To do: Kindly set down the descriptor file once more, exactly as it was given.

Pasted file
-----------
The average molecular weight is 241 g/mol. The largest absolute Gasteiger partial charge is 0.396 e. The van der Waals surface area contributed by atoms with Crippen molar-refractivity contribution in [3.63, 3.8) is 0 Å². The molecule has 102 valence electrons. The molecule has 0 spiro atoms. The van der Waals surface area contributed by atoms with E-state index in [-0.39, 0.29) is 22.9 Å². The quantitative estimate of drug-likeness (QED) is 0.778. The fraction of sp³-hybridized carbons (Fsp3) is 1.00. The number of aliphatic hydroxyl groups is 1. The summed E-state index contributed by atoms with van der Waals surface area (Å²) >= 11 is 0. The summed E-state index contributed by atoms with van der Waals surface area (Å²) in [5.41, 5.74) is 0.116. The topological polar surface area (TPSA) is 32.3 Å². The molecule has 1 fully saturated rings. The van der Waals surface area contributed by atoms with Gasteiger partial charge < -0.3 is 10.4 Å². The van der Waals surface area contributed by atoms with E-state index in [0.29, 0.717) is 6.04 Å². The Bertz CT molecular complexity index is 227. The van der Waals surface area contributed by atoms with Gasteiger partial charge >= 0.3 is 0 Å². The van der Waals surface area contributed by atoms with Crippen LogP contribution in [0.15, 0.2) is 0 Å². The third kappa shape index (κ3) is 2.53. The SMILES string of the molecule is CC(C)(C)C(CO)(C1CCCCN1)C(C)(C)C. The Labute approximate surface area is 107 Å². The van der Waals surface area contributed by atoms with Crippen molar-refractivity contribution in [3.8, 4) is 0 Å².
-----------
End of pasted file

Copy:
The average molecular weight is 241 g/mol. The largest absolute Gasteiger partial charge is 0.396 e. The van der Waals surface area contributed by atoms with Crippen molar-refractivity contribution in [3.63, 3.8) is 0 Å². The molecule has 102 valence electrons. The molecule has 0 spiro atoms. The van der Waals surface area contributed by atoms with E-state index in [-0.39, 0.29) is 22.9 Å². The quantitative estimate of drug-likeness (QED) is 0.778. The fraction of sp³-hybridized carbons (Fsp3) is 1.00. The number of aliphatic hydroxyl groups is 1. The summed E-state index contributed by atoms with van der Waals surface area (Å²) >= 11 is 0. The summed E-state index contributed by atoms with van der Waals surface area (Å²) in [5.41, 5.74) is 0.116. The topological polar surface area (TPSA) is 32.3 Å². The molecule has 1 fully saturated rings. The van der Waals surface area contributed by atoms with Gasteiger partial charge < -0.3 is 10.4 Å². The van der Waals surface area contributed by atoms with E-state index in [0.29, 0.717) is 6.04 Å². The Bertz CT molecular complexity index is 227. The van der Waals surface area contributed by atoms with Gasteiger partial charge >= 0.3 is 0 Å². The van der Waals surface area contributed by atoms with Crippen LogP contribution in [0.15, 0.2) is 0 Å². The third kappa shape index (κ3) is 2.53. The SMILES string of the molecule is CC(C)(C)C(CO)(C1CCCCN1)C(C)(C)C. The Labute approximate surface area is 107 Å². The van der Waals surface area contributed by atoms with Crippen molar-refractivity contribution in [3.8, 4) is 0 Å².